Hungering for the Day of First Holy Communion

by Loretta Pehanich
  

The practice of abstaining from food and water for an hour before receiving the Eucharist is meant to build a spiritual hunger on a physical one. With 10 grandchildren and a commitment never to miss their First Holy Communions, I want to increase their hunger and desire for Jesus Christ in the Eucharist. When my granddaughter Helena was four, I leaned down to her at Mass and said, “Someday, you’ll get to have the Jesus bread too.” I was hoping to encourage Helena’s hunger for Christ. When my granddaughter Kirra was five, squirming at Mass, she turned to me right as the priest was saying, “Behold the Lamb of God,” and said, “I’m hungry.” I believe that Jesus was already beckoning her to the table.

Eucharist nourishes us in many ways, one of which is in feeding a community spirit. For the First Communion after-party, get friends together, including godparents, neighbors, people from church, and relatives. In Scripture, Jesus was often eating with friends. Include special foods from your family’s celebratory traditions. Younger siblings will notice and catch the excitement.

When I was preparing for my First Holy Communion, adults often said to me, “I’ll never forget my First Communion day.” I remember feeling that I had better pay attention when my day came, so that I could say the same thing years later. That’s why it’s important to tell today’s children the stories about our own First Holy Communion and what we remember about others’. I like to remind first-graders that their countdown to the sacrament has begun. Then, I ask second-graders about what they’re learning and whether they’re excited. I also tell them the story of the Hebrews eating the Passover lamb. We eat the Lamb of God, today, and we are saved, too.

People also do lots of other things to make the immediate year of preparation for First Holy Communion special. For instance, give children who are entering their sacramental preparation year the responsibility for setting the table at home. The simple act of placing dishes and cups can be a prayer. When at Mass, point out to children the moments when the altar is set. Who does the setting? Children can set the table at home until the day of their First Holy Communion, when they eat first. Afterward, transition them from setting the table to helping serve meals as a sign of Christ missioning us to serve others. Create a centerpiece for the month using a wine glass or goblet, along with some bread. Remember Jesus dines with us.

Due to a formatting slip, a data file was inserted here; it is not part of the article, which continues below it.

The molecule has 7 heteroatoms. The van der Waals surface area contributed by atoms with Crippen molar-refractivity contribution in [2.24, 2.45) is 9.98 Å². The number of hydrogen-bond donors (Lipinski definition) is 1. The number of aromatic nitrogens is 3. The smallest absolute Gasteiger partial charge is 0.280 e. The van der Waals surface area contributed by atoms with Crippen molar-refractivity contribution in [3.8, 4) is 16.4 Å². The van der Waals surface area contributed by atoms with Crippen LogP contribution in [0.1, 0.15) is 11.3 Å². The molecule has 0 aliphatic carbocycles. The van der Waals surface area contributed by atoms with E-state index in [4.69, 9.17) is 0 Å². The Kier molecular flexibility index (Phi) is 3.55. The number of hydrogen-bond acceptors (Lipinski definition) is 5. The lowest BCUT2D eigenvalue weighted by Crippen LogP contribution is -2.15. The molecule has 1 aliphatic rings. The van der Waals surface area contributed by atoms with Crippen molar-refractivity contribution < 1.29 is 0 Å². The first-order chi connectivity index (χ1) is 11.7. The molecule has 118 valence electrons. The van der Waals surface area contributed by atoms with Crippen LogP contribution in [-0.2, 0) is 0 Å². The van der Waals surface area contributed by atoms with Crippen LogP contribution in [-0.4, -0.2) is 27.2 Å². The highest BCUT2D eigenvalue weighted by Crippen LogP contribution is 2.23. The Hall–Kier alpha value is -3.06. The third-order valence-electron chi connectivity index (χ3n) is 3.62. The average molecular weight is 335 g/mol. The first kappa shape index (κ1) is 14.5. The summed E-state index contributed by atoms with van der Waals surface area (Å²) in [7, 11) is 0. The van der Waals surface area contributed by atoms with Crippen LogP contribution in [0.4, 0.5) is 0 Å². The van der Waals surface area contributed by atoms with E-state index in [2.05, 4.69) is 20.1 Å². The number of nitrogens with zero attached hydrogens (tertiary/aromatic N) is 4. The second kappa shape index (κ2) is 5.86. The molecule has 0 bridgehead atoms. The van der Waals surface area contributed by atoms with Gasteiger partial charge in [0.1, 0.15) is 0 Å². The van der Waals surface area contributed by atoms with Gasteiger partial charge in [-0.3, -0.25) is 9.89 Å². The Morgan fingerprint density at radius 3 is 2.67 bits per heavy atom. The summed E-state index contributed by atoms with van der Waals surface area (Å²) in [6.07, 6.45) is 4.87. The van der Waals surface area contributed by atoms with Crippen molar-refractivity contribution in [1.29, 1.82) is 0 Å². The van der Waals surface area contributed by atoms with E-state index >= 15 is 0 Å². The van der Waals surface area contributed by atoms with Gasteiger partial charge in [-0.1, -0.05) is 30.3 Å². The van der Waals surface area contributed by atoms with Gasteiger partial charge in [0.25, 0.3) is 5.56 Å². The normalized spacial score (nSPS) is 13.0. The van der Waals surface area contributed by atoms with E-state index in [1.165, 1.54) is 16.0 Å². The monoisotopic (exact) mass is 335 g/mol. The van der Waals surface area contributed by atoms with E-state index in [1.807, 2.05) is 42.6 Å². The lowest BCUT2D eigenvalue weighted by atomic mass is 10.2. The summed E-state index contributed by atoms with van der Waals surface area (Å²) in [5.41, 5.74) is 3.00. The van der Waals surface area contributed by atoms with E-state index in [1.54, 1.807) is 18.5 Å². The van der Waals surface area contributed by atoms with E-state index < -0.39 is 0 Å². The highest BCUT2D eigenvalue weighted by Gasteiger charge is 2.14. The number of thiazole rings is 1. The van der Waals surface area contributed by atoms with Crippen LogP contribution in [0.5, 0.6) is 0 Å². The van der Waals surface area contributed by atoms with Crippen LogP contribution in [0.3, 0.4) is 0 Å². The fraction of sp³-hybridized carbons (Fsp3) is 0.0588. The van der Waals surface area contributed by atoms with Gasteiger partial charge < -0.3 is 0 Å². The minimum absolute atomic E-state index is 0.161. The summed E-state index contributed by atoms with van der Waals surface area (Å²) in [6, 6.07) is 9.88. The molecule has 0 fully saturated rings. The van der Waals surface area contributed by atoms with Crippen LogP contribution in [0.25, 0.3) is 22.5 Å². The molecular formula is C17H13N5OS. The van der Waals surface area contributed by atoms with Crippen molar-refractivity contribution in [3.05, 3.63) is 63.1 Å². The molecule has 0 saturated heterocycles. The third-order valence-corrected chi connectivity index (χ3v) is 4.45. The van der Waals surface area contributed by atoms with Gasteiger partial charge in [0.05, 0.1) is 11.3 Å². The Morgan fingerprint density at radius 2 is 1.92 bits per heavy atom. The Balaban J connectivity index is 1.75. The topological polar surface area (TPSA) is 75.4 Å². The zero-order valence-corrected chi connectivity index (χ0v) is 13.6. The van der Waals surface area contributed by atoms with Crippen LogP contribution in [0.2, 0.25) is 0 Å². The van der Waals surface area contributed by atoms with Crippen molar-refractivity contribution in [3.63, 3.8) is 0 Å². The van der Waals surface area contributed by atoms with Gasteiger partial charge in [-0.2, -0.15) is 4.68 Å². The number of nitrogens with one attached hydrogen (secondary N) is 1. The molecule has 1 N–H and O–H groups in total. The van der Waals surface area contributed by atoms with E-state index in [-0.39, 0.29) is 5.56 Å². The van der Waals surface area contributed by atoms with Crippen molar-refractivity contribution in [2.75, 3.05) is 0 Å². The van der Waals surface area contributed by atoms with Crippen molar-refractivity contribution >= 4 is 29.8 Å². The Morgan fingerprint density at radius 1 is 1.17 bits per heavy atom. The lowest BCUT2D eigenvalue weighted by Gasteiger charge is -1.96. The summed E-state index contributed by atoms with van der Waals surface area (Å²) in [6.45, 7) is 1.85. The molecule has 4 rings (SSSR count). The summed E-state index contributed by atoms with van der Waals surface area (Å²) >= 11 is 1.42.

Give gifts that will continue to increase children’s hunger for the Eucharist long after their First Holy Communion. Someone gave my grandson David a kit to make a banner like those that often hang on pews during the Mass. My first thought was that this gift was too late. But David loved making the banner during his after-party. All my grandchildren love crafts. I want to incorporate images of First Holy Communion into arts and crafts activities for other grandchildren. It’s one way to feed their hunger for Jesus Christ in the Eucharist.

It also grows my own, making me more aware that I’m partaking in a meal with the Lord of the Universe.


 Loretta Pehanich

Loretta Pehanich

Loretta Pehanich is an Ignatian-trained spiritual director with a lifetime in ministry and service, including 20 years in small faith-sharing groups. She leads retreats and workshops on prayer and busy lifestyles.

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